They distinguish such a case, however, from one in which the name sought is that of the confidential informant upon whose communication the state depends for probable cause for a warrantless arrest and search. Disclosure, if routinely granted in that situation, will be routinely requested even by an accused who seeks to avoid a truthful verdict. After all, "[t]he very purpose of a motion to suppress is to escape the inculpatory thrust of evidence in hand * * *" State v. Burnett, 42 N.J. 377, 386, 201 A.2d 39, 44 (1964), and an accused who seeks suppression "* * * has nothing to lose and the prize may be the suppression of damaging evidence if the State cannot afford to reveal its source, as is so often the case." Id. at 385, 201 A.2d at 43.

While much more could and has been said on the question, it is clear that both the proponents and the opponents have mustered strong arguments. Accordingly, our task is to fashion an approach which will not interrupt the free flow of information to law enforcement officials and at the same time will not bar an accused from presenting a fair defense to the crime charged. In our judgment the New Jersey court achieved that result in State v. Burnett, supra.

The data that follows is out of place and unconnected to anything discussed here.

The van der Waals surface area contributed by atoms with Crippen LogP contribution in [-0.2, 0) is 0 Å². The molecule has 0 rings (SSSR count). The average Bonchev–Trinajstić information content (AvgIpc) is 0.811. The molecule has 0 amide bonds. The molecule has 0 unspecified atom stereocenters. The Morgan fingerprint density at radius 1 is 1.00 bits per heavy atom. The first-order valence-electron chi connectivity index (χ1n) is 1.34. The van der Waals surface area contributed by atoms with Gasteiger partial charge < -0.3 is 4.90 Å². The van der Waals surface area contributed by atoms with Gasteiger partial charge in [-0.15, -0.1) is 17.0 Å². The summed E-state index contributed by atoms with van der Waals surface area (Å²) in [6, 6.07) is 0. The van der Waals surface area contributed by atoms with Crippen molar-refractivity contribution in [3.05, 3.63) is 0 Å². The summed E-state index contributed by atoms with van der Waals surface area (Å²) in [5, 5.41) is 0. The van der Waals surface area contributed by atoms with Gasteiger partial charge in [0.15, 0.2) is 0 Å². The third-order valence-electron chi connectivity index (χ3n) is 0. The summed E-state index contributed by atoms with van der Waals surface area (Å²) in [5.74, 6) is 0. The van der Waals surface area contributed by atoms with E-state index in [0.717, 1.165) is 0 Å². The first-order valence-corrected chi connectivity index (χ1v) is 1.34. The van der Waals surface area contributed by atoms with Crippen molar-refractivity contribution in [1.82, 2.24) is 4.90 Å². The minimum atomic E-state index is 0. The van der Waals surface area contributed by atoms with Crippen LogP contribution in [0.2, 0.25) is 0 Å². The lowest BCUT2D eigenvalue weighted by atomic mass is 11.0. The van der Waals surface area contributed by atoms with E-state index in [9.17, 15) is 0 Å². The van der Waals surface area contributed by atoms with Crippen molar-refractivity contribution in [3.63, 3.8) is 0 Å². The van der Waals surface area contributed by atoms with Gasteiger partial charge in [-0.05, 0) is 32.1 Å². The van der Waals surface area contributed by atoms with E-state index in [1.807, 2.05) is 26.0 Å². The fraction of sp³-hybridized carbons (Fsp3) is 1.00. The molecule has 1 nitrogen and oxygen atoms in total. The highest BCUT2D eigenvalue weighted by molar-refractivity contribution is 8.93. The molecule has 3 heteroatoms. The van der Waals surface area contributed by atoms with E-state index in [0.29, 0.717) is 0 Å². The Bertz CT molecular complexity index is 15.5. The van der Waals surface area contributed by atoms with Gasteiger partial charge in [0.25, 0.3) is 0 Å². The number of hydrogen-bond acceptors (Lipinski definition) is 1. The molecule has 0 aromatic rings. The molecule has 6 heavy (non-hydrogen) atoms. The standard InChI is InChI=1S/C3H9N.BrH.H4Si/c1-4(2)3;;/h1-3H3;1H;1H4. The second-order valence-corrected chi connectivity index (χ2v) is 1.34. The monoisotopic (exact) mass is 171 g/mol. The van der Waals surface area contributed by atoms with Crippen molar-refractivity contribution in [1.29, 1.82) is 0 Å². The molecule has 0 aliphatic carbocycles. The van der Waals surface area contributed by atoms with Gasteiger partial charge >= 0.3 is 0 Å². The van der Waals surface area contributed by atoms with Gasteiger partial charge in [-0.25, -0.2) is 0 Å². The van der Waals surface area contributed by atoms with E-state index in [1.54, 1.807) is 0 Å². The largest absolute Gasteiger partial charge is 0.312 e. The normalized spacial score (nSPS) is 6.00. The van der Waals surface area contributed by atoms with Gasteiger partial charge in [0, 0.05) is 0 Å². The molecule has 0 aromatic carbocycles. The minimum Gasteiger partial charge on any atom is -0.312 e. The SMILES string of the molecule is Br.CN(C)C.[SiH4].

That court modeled its approach upon the rules which control an independent judicial officer when the existence of probable cause is submitted to him on an ex parte application for a warrant. If the affidavit is based upon hearsay, his concern will not be with the truth of the hearsay, but with whether the affiant is telling the truth. If he entertains doubts on that score, or if he finds that the affiant was in bad faith or that he misrepresented, he may require the informant to be identified or produced or he may refuse to issue the warrant; but if he finds otherwise, he may issue the warrant without requiring disclosure. Rugendorf v. United States, 376 U.S. 528, 533, 84 S. Ct. 825, 828-29, 11 L. Ed. 2d 887, 891-92 (1964).

We see no reason why in the case of a warrantless arrest and search a like procedure will not satisfactorily resolve the clash between society's interest in preserving the informer's privilege and the accused's right to fully and fairly defend himself. We hold, therefore, that

"* * * it should rest entirely with the judge who hears the motion to suppress to decide whether he needs such disclosure as to the informant in order to decide whether the officer is a believable witness." State v. Burnett, supra at 388, 201 A.2d at 45.

We appreciate, as did the New Jersey court in Burnett, that an arresting officer after the event may be less accurate in what he says than if he had applied for a warrant in advance of an arrest and search, but like that court we believe that "* * * this is merely a circumstance which the judicial mind may weigh in deciding whether it can pass upon probable cause without the disclosure of the informant." Id. at 389, 201 A.2d at 46.